Often heralded as one of the greatest designers of his generation, Olivier Theyskens has seen his wispily layered clothes enshrined at the Metropolitan Museum of Art and worn to the Oscars by Madonna. It's hard to fly higher than that in fashion. And he's only 33.

Yet Mr. Theyskens (pronounced TAY-skenz) has had a hard time keeping jobs. At French brands Rochas and Nina Ricci, Mr. Theyskens' collections won rave reviews but failed to sell well enough to satisfy retailers or investors. He became fashion's version of "My So-Called Life"—the TV show that was simultaneously applauded and canceled.

Unemployed for the past year, Mr. Theyskens has collaborated on a book with an old friend, portrait photographer Julien Claessens. Due to be published Feb. 11—the kickoff of New York fashion week—by Assouline, the $120 book has an enticing title: "The Other Side of the Picture."

But this is no tell-all rant, airing the Belgian designer's side of the art vs. commerce controversy. It's a photography book covering his short but highflying career. All art, with just a touch of commerce.

Mr. Claessens, the photographer, studied art, not journalism, but there is reportage in the way he captures moments backstage at a fashion show. If anything, I wish he and Mr. Theyskens had included more shots of the Mr. Theyskens and his assistants at work, and fewer of models' eerily made-up faces and hairdos. The book's magic is in moments such as the tangle of arms as a dress is being donned, or perhaps doffed. Without comment, there are the emaciated bodies of models and muses, such as the corseted boniness of Hana Soukupova backstage at Rochas. There's also the mundane act of sewing, the designer needle in hand.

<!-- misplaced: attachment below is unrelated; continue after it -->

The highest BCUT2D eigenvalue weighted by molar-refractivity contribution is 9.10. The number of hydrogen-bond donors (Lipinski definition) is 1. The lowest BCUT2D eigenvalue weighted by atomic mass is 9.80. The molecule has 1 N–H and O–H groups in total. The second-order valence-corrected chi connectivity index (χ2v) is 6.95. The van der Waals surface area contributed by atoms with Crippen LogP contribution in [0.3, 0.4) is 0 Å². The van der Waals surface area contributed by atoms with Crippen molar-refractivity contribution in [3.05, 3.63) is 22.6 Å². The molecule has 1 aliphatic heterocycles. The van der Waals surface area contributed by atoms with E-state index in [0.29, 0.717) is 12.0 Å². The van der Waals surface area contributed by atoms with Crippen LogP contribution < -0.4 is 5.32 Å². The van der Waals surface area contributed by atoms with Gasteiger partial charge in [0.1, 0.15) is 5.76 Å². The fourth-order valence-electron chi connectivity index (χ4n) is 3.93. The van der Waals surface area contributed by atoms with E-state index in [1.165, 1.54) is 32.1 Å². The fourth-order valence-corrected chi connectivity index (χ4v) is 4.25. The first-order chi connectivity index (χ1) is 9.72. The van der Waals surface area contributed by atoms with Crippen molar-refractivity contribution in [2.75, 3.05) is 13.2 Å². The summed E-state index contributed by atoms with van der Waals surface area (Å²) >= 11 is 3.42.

The book isn't an attempt to bask in the past, he says. "I'm not at all nostalgic," Mr. Theyskens said recently from Paris. He sounded remarkably grounded for someone who once posed for a portrait in "lingerie borrowed from the photographer's girlfriend," according to the introduction by Vogue news editor Sally Singer.

Since departing Nina Ricci last March, Mr. Theyskens says, he hasn't kept up with fashion magazines or parties—even during Paris fashion week last October. "Actually, I was thinking, oh, you should see on the Net what was going on," he says. "But I didn't. It makes me think that normal people—99% of the people—don't run to the Net to see what's happening [on the runways]."

Mr. Theyskens is a boyish wisp of a man who wears his dark hair very long. He famously dropped out of art school at the age of 20. He was hired a few years later as designer of Rochas, where he dressed Nicole Kidman and Kirsten Dunst and won the International Award from the Council of Fashion Designers of America for his haunting, feminine designs. Mr. Theyskens insisted on designing his own fabrics: Some silk prints were reminiscent of watercolor paintings. He often used materials in new ways, for instance, attaching floaty strands of ostrich feathers to silk dresses.

Dresses 'Like Sculptures'

Mr. Claessens says he sees the designer as a pure artist. "Olivier Theyskens' work goes beyond creating clothes and a collection. Prints are like paintings, dresses are like sculptures," Mr. Claessens says. "I see it at the same level as the work of some conceptual artists or grand movie makers."